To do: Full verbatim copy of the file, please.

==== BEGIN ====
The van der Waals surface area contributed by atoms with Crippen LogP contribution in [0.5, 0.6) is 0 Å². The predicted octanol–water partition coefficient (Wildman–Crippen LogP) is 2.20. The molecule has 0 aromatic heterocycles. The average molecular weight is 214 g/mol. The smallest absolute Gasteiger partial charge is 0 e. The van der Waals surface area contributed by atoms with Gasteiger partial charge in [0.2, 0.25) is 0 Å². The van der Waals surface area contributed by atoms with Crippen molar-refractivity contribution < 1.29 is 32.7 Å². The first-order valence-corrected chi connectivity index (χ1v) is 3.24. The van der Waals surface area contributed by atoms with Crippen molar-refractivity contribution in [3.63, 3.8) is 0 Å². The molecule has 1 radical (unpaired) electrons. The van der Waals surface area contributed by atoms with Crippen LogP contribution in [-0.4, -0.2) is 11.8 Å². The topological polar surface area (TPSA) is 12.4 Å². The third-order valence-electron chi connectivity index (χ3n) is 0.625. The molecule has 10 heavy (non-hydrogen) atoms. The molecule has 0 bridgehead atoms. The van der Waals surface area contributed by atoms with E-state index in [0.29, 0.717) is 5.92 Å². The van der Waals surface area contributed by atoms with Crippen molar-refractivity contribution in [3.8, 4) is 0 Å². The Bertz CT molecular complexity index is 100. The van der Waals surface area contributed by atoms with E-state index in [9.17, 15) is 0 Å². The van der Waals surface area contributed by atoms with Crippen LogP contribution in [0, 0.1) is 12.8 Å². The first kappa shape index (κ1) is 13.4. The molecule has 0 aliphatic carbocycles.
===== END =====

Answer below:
The van der Waals surface area contributed by atoms with Crippen LogP contribution in [0.5, 0.6) is 0 Å². The predicted octanol–water partition coefficient (Wildman–Crippen LogP) is 2.20. The molecule has 0 aromatic heterocycles. The average molecular weight is 214 g/mol. The smallest absolute Gasteiger partial charge is 0 e. The van der Waals surface area contributed by atoms with Gasteiger partial charge in [0.2, 0.25) is 0 Å². The van der Waals surface area contributed by atoms with Crippen molar-refractivity contribution < 1.29 is 32.7 Å². The first-order valence-corrected chi connectivity index (χ1v) is 3.24. The van der Waals surface area contributed by atoms with Crippen molar-refractivity contribution in [3.63, 3.8) is 0 Å². The molecule has 1 radical (unpaired) electrons. The van der Waals surface area contributed by atoms with Crippen LogP contribution in [-0.4, -0.2) is 11.8 Å². The topological polar surface area (TPSA) is 12.4 Å². The third-order valence-electron chi connectivity index (χ3n) is 0.625. The molecule has 10 heavy (non-hydrogen) atoms. The molecule has 0 bridgehead atoms. The van der Waals surface area contributed by atoms with E-state index in [0.29, 0.717) is 5.92 Å². The van der Waals surface area contributed by atoms with Crippen molar-refractivity contribution in [3.8, 4) is 0 Å². The Bertz CT molecular complexity index is 100. The van der Waals surface area contributed by atoms with E-state index in [9.17, 15) is 0 Å². The van der Waals surface area contributed by atoms with Crippen LogP contribution in [0, 0.1) is 12.8 Å². The first kappa shape index (κ1) is 13.4. The molecule has 0 aliphatic carbocycles.